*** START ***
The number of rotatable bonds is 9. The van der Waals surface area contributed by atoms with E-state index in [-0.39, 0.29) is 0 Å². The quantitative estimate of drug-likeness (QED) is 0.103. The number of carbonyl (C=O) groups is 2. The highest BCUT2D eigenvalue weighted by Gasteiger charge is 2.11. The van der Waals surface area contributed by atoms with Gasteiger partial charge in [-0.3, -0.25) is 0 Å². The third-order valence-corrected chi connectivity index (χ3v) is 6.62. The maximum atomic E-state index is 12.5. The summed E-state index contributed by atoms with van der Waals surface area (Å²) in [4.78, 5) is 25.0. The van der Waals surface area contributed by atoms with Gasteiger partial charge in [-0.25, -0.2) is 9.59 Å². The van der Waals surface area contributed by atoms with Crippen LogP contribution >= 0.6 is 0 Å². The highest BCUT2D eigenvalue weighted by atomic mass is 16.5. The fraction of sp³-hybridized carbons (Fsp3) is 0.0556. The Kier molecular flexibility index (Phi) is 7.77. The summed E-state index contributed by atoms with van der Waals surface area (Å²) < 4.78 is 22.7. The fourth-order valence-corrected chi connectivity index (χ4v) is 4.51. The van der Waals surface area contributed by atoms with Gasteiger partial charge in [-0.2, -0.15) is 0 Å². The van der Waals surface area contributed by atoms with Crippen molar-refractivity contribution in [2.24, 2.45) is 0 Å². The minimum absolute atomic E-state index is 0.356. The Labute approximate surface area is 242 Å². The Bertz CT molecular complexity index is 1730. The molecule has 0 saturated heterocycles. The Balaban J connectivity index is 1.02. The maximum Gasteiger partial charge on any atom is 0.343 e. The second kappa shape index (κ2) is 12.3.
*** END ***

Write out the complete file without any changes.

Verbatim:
The number of rotatable bonds is 9. The van der Waals surface area contributed by atoms with E-state index in [-0.39, 0.29) is 0 Å². The quantitative estimate of drug-likeness (QED) is 0.103. The number of carbonyl (C=O) groups is 2. The highest BCUT2D eigenvalue weighted by Gasteiger charge is 2.11. The van der Waals surface area contributed by atoms with Gasteiger partial charge in [-0.3, -0.25) is 0 Å². The third-order valence-corrected chi connectivity index (χ3v) is 6.62. The maximum atomic E-state index is 12.5. The summed E-state index contributed by atoms with van der Waals surface area (Å²) in [4.78, 5) is 25.0. The van der Waals surface area contributed by atoms with Gasteiger partial charge in [-0.25, -0.2) is 9.59 Å². The van der Waals surface area contributed by atoms with Crippen LogP contribution >= 0.6 is 0 Å². The highest BCUT2D eigenvalue weighted by atomic mass is 16.5. The fraction of sp³-hybridized carbons (Fsp3) is 0.0556. The Kier molecular flexibility index (Phi) is 7.77. The summed E-state index contributed by atoms with van der Waals surface area (Å²) < 4.78 is 22.7. The fourth-order valence-corrected chi connectivity index (χ4v) is 4.51. The van der Waals surface area contributed by atoms with Gasteiger partial charge in [-0.2, -0.15) is 0 Å². The van der Waals surface area contributed by atoms with Crippen molar-refractivity contribution in [2.24, 2.45) is 0 Å². The minimum absolute atomic E-state index is 0.356. The Labute approximate surface area is 242 Å². The Bertz CT molecular complexity index is 1730. The molecule has 0 saturated heterocycles. The Balaban J connectivity index is 1.02. The maximum Gasteiger partial charge on any atom is 0.343 e. The second kappa shape index (κ2) is 12.3.